In the early 1930s, the Empire State Building was constructed within about 13 months. Our 55-story Bank of America Plaza in Atlanta was built within a similar timeframe. Today, these construction schedules are uncommon.
Vital infrastructure projects suffer delays averaging over four years and often take decades to complete, because of cumbersome, confusing federal regulations. As a former commissioner of the Georgia Department of Economic Development and chief of staff to Sen. Johnny Isakson, I watched onerous federal regulations hamper construction projects in our communities.
While I believe compliance with federal regulations are a must, I also believe the federal government should provide a commonsense regulatory framework that matches the pace of innovation. The National Environmental Policy Act falls short and must be revised.
Enacted 50 years ago, NEPA established a national policy for the environment, created the Council on Environmental Quality and set a framework for applying that policy to proposed projects. Well-intentioned but outdated, NEPA’s duplicative regulatory processes inhibit community development and vital upgrades to deteriorating infrastructure. Project plans are over-scrutinized and constantly subject to frivolous lawsuits, impeding progress and development.
The costs and consequences of delay are not limited to frustrated taxpayers, investors and project managers. Too often, the consequences of inaction negatively impact public safety and the very environmental improvements that NEPA was enacted to protect.
Neglecting to quickly replace a crumbling bridge puts drivers in danger. Slow walking upgrades to energy-inefficient buildings results in more waste and pollution. America’s deteriorating power grid wastes 6 percent of the electricity it transmits — the equivalent of 200 average-sized coal-burning power plants and an extra 240 million tons of carbon dioxide emissions annually.
When ports are unable to modernize due to regulations, it reduces competitiveness and drives shipping to other locations, requiring goods to be trucked over longer distances. Even renewable energy projects such as solar fields and wind farms often require a decade for approval.
This January, the Trump administration proposed the first comprehensive reforms to NEPA since 1978. The goal is a more efficient, effective and timely federal review process that addresses 50 years of federal mission creep and duplicative regulatory authority among a growing number of agencies.
Overlapping jurisdictions complicate the federal review process and bury local leaders under the weight of red tape, agency redundancies and conflicting regulations. The proposed reforms to NEPA establish clearer lines of authority and consolidate the decision-making process while furthering our national commitment to environmental protection.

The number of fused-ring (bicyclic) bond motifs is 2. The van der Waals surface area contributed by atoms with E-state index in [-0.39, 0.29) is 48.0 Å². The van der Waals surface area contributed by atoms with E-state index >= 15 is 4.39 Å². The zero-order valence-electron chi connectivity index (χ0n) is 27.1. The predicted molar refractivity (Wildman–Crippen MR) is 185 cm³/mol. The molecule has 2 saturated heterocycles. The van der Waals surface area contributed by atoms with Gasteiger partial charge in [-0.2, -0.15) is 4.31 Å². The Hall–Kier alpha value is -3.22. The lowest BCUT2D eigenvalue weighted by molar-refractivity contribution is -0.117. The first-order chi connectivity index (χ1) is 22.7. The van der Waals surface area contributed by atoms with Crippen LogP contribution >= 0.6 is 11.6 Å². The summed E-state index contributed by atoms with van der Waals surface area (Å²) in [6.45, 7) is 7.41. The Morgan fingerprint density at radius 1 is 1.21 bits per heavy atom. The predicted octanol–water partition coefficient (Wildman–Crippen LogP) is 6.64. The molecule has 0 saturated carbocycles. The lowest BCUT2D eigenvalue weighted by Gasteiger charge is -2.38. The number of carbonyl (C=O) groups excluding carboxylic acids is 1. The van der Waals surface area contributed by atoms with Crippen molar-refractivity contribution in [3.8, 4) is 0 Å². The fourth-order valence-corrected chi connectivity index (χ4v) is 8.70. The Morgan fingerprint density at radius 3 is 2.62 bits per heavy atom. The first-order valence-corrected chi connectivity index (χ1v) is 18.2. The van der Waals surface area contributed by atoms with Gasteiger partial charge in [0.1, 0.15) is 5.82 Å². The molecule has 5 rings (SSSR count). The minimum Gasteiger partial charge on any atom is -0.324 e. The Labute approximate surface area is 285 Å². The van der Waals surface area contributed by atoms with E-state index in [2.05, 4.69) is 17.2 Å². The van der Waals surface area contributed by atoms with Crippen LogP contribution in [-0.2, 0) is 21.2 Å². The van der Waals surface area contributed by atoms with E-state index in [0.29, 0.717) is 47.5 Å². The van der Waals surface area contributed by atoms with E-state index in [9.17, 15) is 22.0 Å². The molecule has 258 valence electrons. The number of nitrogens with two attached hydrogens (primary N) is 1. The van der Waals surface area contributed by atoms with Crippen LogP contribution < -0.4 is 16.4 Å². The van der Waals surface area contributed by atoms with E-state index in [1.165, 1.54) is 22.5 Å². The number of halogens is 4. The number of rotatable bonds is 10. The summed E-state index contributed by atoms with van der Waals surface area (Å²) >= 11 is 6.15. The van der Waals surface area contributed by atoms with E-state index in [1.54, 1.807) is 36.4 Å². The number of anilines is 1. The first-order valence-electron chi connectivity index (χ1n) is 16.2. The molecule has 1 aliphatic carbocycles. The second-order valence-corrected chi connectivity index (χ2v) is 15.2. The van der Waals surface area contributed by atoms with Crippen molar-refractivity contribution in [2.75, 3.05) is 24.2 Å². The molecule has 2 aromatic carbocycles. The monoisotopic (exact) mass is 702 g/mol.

In 2012, Canada enacted major reforms to its federal environmental review process, encouraging a maximum timeline of two years for most projects. The results were fewer bureaucratic delays without jeopardizing robust environmental protections. The CEQ under President Donald Trump has proposed a similar two-year timeline.
Our Georgia Department of Transportation reports that the average environmental assessment takes as many as 24 to 30 months to complete, sometimes longer. Here at home, this NEPA reform proposal is a welcome step forward.
Among the smart reform proposals is soliciting more technically feasible options for consideration in environmental impact statements, bringing more voices and solutions into the review process. Another, following Germany’s lead, is protection against frivolous legal challenges.
Today, activists encourage Americans to reactively file lawsuits against development projects at every stage of the process. In Germany, protection from frivolous legal obstruction has not only quickened its review process but has also improved the quality and effectiveness of civic participation in the project development and public hearing process.
Perhaps the most obvious of the proposed reforms is to limit federal oversight of state and local projects, when appropriate. We in Georgia have our own Environmental Protection Division that monitors and assesses the environmental impact of state projects.
Our dedicated professionals inhabit, enjoy and protect the local environment with far clearer perspective than that of some federal employees tasked from hundreds of miles away with developing blanket, one-size-fits-all regulations. A project with minimal federal funding or involvement should be overseen primarily by local authority.
Former Georgia governor and current U.S. Department of Agriculture Secretary Sonny Perdue last year said, “Years of costly analysis and delays are not an acceptable solution — especially when data and experience show us we can get this work done with strong environmental protection standards as well as protect communities, livelihoods and resources.”
The Trump administration’s proposed improvements to the NEPA process are long overdue. They deserve our enthusiastic support to ensure Georgia’s economic competitiveness, public safety and efficient environmental protection.
Chris Carr is the attorney general of Georgia.
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